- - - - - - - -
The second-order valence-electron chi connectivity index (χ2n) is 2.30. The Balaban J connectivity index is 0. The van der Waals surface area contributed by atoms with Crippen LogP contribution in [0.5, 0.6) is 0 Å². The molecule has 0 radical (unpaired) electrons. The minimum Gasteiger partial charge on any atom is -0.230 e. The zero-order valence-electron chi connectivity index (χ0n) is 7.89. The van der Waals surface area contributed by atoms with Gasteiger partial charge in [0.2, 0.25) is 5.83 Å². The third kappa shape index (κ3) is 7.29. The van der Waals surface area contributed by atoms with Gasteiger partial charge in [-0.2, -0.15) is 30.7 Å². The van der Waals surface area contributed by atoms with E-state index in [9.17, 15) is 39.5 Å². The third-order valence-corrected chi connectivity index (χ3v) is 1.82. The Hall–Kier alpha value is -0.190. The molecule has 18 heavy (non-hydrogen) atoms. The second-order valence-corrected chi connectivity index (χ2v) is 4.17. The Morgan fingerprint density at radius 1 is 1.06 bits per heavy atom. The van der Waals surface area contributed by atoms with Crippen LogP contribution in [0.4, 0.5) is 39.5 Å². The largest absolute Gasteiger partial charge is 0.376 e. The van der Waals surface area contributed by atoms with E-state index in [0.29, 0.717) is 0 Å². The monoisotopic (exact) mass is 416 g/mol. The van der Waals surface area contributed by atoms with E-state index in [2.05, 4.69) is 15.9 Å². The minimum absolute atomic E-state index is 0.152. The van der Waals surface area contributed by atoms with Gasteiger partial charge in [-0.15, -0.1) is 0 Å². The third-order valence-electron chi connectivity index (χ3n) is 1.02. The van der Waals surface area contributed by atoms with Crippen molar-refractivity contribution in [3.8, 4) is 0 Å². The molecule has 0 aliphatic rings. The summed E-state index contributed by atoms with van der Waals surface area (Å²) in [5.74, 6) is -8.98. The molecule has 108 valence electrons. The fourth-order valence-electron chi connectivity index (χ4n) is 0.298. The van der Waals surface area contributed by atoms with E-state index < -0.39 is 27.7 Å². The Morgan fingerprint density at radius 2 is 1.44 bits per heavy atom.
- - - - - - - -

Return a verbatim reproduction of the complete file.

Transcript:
The second-order valence-electron chi connectivity index (χ2n) is 2.30. The Balaban J connectivity index is 0. The van der Waals surface area contributed by atoms with Crippen LogP contribution in [0.5, 0.6) is 0 Å². The molecule has 0 radical (unpaired) electrons. The minimum Gasteiger partial charge on any atom is -0.230 e. The zero-order valence-electron chi connectivity index (χ0n) is 7.89. The van der Waals surface area contributed by atoms with Gasteiger partial charge in [0.2, 0.25) is 5.83 Å². The third kappa shape index (κ3) is 7.29. The van der Waals surface area contributed by atoms with Gasteiger partial charge in [-0.2, -0.15) is 30.7 Å². The van der Waals surface area contributed by atoms with E-state index in [9.17, 15) is 39.5 Å². The third-order valence-corrected chi connectivity index (χ3v) is 1.82. The Hall–Kier alpha value is -0.190. The molecule has 18 heavy (non-hydrogen) atoms. The second-order valence-corrected chi connectivity index (χ2v) is 4.17. The Morgan fingerprint density at radius 1 is 1.06 bits per heavy atom. The van der Waals surface area contributed by atoms with Crippen LogP contribution in [0.4, 0.5) is 39.5 Å². The largest absolute Gasteiger partial charge is 0.376 e. The van der Waals surface area contributed by atoms with E-state index in [0.29, 0.717) is 0 Å². The monoisotopic (exact) mass is 416 g/mol. The van der Waals surface area contributed by atoms with E-state index in [2.05, 4.69) is 15.9 Å². The minimum absolute atomic E-state index is 0.152. The van der Waals surface area contributed by atoms with Gasteiger partial charge in [-0.15, -0.1) is 0 Å². The third-order valence-electron chi connectivity index (χ3n) is 1.02. The van der Waals surface area contributed by atoms with Crippen molar-refractivity contribution in [3.8, 4) is 0 Å². The molecule has 0 aliphatic rings. The summed E-state index contributed by atoms with van der Waals surface area (Å²) in [5.74, 6) is -8.98. The molecule has 108 valence electrons. The fourth-order valence-electron chi connectivity index (χ4n) is 0.298. The van der Waals surface area contributed by atoms with E-state index < -0.39 is 27.7 Å². The Morgan fingerprint density at radius 2 is 1.44 bits per heavy atom.